The Internet Crime Complaint Center, known as IC3 has issued an alert warning about a spear phishing scam aimed at university employees around the country. It starts with an email addressed specifically with the name of the intended victim. The email looks official and appears to have been sent by the Human Resources Department of the college or university where the intended victim works. The email informs the potential victim that there has been a change of the employee’s status and that the employee is required to click on a link contained in the email that takes the employee to a website that appears to be that of the Human Resource Department for the college or university where the victim works where the employee is prompted to input information. The website is counterfeit. The scam is a ruse intended to obtain the login information of the potential victim. Once this information is provided to the scammer, he or she then logs on to the real Human Resources Department page and changes the bank account information for where the employee’s check is deposited so that the school sends the victim’s check to a bank account controlled by the identity thief. In addition, since many people use the same user name and password for all of their accounts, the scammers may also attack other accounts of the victim.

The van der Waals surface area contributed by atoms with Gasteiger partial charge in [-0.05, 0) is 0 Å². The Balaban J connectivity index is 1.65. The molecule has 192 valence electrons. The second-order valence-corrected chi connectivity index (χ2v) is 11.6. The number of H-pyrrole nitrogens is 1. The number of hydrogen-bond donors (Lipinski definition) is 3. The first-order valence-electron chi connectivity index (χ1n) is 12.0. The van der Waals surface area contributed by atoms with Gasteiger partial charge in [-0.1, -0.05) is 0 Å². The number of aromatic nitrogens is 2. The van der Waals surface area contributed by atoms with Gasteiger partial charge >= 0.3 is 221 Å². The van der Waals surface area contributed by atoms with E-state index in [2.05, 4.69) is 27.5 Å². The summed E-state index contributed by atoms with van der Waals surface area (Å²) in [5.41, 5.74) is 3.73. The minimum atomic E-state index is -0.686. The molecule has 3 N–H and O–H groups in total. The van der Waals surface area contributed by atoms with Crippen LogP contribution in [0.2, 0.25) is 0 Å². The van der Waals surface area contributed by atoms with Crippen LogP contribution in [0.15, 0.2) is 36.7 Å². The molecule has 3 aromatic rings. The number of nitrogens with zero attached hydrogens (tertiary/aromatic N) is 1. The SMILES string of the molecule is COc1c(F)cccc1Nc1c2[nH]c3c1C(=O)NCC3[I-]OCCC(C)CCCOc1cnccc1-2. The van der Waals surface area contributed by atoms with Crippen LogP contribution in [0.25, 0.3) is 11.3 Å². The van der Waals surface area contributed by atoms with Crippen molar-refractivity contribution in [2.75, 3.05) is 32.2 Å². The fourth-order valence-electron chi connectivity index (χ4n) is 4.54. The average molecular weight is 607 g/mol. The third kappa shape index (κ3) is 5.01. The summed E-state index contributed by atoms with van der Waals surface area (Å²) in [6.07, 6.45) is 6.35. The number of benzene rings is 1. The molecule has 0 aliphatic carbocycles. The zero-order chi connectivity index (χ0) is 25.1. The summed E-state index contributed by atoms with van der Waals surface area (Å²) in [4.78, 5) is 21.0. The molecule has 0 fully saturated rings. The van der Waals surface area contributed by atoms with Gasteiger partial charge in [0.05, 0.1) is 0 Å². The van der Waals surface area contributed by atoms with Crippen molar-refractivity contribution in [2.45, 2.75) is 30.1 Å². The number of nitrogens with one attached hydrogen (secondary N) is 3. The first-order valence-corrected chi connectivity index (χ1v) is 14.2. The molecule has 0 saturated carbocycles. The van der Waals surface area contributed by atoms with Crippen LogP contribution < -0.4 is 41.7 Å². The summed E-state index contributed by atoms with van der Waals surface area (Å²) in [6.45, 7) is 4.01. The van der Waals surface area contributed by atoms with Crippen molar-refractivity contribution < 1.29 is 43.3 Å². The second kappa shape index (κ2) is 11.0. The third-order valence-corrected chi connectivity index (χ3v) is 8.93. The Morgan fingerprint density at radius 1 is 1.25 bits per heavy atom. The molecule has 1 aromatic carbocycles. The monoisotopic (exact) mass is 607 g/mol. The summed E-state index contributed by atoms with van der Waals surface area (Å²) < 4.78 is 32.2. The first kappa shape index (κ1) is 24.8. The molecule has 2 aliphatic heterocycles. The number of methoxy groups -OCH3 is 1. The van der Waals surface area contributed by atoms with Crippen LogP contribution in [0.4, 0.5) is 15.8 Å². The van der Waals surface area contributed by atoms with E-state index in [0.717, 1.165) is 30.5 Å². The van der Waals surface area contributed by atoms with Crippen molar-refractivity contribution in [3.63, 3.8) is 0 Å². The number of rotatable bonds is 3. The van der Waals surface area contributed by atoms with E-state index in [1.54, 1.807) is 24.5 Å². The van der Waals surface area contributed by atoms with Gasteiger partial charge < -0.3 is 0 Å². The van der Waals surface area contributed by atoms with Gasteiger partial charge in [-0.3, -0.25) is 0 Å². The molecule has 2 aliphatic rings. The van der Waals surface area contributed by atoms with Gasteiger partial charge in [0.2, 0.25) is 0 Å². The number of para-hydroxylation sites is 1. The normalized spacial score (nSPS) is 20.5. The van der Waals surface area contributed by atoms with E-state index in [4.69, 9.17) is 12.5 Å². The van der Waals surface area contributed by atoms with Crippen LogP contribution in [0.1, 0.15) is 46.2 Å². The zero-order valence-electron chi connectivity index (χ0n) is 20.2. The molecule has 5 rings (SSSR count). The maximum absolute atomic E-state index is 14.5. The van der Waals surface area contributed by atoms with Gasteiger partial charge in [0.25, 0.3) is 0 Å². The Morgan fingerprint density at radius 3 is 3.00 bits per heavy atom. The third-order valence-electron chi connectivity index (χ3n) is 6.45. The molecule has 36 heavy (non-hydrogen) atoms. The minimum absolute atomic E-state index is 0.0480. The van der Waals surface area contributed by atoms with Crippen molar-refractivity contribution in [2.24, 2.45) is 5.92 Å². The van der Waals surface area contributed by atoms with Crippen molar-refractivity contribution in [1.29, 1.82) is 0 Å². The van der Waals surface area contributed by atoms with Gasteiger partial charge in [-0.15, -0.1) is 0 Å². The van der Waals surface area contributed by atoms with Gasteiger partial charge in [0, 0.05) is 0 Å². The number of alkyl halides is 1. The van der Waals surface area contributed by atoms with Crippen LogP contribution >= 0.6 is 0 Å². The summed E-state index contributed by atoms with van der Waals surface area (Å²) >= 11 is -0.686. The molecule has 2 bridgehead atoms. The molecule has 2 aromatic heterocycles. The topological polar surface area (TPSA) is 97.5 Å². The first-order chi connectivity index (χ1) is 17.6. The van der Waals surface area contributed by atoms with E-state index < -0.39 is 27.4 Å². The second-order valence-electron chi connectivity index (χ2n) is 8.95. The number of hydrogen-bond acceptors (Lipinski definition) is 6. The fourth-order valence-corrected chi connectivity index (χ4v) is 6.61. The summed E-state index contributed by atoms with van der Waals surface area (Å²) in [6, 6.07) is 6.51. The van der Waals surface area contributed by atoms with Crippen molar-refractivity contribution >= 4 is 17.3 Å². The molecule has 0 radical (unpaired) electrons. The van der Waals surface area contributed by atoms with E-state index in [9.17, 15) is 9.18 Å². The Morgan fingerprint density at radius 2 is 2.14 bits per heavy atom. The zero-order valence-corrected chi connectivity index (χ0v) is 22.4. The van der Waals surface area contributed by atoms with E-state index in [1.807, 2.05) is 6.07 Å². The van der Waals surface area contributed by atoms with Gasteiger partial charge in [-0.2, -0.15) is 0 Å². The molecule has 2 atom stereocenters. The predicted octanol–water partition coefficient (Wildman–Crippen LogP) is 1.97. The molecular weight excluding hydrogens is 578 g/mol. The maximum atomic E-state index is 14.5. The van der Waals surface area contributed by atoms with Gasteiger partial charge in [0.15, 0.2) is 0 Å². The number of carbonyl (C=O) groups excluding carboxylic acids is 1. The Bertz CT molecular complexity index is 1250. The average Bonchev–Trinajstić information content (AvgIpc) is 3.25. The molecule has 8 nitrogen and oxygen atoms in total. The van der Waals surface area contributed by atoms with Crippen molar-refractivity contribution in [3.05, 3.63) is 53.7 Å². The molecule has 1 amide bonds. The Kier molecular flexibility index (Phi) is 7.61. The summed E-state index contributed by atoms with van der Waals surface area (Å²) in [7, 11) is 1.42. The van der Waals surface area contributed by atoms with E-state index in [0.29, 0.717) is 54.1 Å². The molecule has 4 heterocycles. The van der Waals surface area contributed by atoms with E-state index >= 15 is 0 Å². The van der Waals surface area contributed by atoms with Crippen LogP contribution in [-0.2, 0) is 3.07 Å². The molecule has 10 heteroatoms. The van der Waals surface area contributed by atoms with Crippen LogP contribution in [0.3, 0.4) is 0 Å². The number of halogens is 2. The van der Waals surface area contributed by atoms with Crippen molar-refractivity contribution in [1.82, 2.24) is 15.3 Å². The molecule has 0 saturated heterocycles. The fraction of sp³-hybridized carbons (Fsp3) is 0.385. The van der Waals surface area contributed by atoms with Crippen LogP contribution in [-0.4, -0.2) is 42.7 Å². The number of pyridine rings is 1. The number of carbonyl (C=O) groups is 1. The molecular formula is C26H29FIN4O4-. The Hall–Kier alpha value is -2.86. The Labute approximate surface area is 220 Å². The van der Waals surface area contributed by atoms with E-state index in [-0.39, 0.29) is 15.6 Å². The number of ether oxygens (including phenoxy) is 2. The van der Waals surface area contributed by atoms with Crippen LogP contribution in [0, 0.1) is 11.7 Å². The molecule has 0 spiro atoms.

Although the IC3 warning deals specifically with university and college employees, this scam works just as well with any company that pays their employees through direct deposit so everyone who is paid through a direct deposit should be aware of this scam. Remember my mantra, “trust me, you can’t trust anyone.” Never click on links in emails unless you are sure they are legitimate. In many instances, by clicking on the link, you are unwittingly downloading malware on to your computer or other electronic device. You also should never provide personal information in a reply to an email. Confirm whether or not the request for personal information is legitimate and even then, go directly to a website for the company or other institution that you know is legitimate to provide such information. Finally, as I have warned you many times, (sorry to be a nag) use a unique password for all of your accounts so that if your password from a particular account is jeopardized, your other accounts are still safe. This is not as difficult as it might seem. In my book “Identity Theft Alert,” I provide instructions as to how to pick easy to remember, strong passwords.